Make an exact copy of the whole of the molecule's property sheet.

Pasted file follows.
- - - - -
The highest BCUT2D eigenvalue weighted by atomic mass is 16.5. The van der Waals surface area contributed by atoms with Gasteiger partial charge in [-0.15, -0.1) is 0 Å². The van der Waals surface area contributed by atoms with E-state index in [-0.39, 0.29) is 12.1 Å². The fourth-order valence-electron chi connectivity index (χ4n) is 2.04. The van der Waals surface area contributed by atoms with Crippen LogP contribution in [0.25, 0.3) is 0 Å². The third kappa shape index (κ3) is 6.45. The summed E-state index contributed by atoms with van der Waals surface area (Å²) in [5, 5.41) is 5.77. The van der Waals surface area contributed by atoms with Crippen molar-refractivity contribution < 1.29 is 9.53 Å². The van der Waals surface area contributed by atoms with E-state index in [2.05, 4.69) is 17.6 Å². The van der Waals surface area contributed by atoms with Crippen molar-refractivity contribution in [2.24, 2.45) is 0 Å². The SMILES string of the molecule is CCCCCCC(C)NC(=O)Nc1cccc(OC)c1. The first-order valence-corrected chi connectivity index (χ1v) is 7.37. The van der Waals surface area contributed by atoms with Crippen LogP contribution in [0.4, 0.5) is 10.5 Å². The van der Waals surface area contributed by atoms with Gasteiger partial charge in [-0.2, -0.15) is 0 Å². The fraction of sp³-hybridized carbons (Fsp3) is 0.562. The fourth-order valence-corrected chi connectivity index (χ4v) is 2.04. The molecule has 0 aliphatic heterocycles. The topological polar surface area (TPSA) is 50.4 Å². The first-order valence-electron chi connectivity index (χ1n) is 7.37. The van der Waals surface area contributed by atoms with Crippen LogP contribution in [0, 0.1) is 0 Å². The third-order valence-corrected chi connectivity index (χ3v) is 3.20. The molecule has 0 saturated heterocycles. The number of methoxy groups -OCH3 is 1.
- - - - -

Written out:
The highest BCUT2D eigenvalue weighted by atomic mass is 16.5. The van der Waals surface area contributed by atoms with Gasteiger partial charge in [-0.15, -0.1) is 0 Å². The van der Waals surface area contributed by atoms with E-state index in [-0.39, 0.29) is 12.1 Å². The fourth-order valence-electron chi connectivity index (χ4n) is 2.04. The van der Waals surface area contributed by atoms with Crippen LogP contribution in [0.25, 0.3) is 0 Å². The third kappa shape index (κ3) is 6.45. The summed E-state index contributed by atoms with van der Waals surface area (Å²) in [5, 5.41) is 5.77. The van der Waals surface area contributed by atoms with Crippen molar-refractivity contribution < 1.29 is 9.53 Å². The van der Waals surface area contributed by atoms with E-state index in [2.05, 4.69) is 17.6 Å². The van der Waals surface area contributed by atoms with Crippen molar-refractivity contribution in [2.24, 2.45) is 0 Å². The SMILES string of the molecule is CCCCCCC(C)NC(=O)Nc1cccc(OC)c1. The first-order valence-corrected chi connectivity index (χ1v) is 7.37. The van der Waals surface area contributed by atoms with Crippen LogP contribution in [0.4, 0.5) is 10.5 Å². The van der Waals surface area contributed by atoms with Gasteiger partial charge in [-0.2, -0.15) is 0 Å². The fraction of sp³-hybridized carbons (Fsp3) is 0.562. The fourth-order valence-corrected chi connectivity index (χ4v) is 2.04. The molecule has 0 aliphatic heterocycles. The topological polar surface area (TPSA) is 50.4 Å². The first-order valence-electron chi connectivity index (χ1n) is 7.37. The van der Waals surface area contributed by atoms with Crippen LogP contribution in [0, 0.1) is 0 Å². The third-order valence-corrected chi connectivity index (χ3v) is 3.20. The molecule has 0 saturated heterocycles. The number of methoxy groups -OCH3 is 1.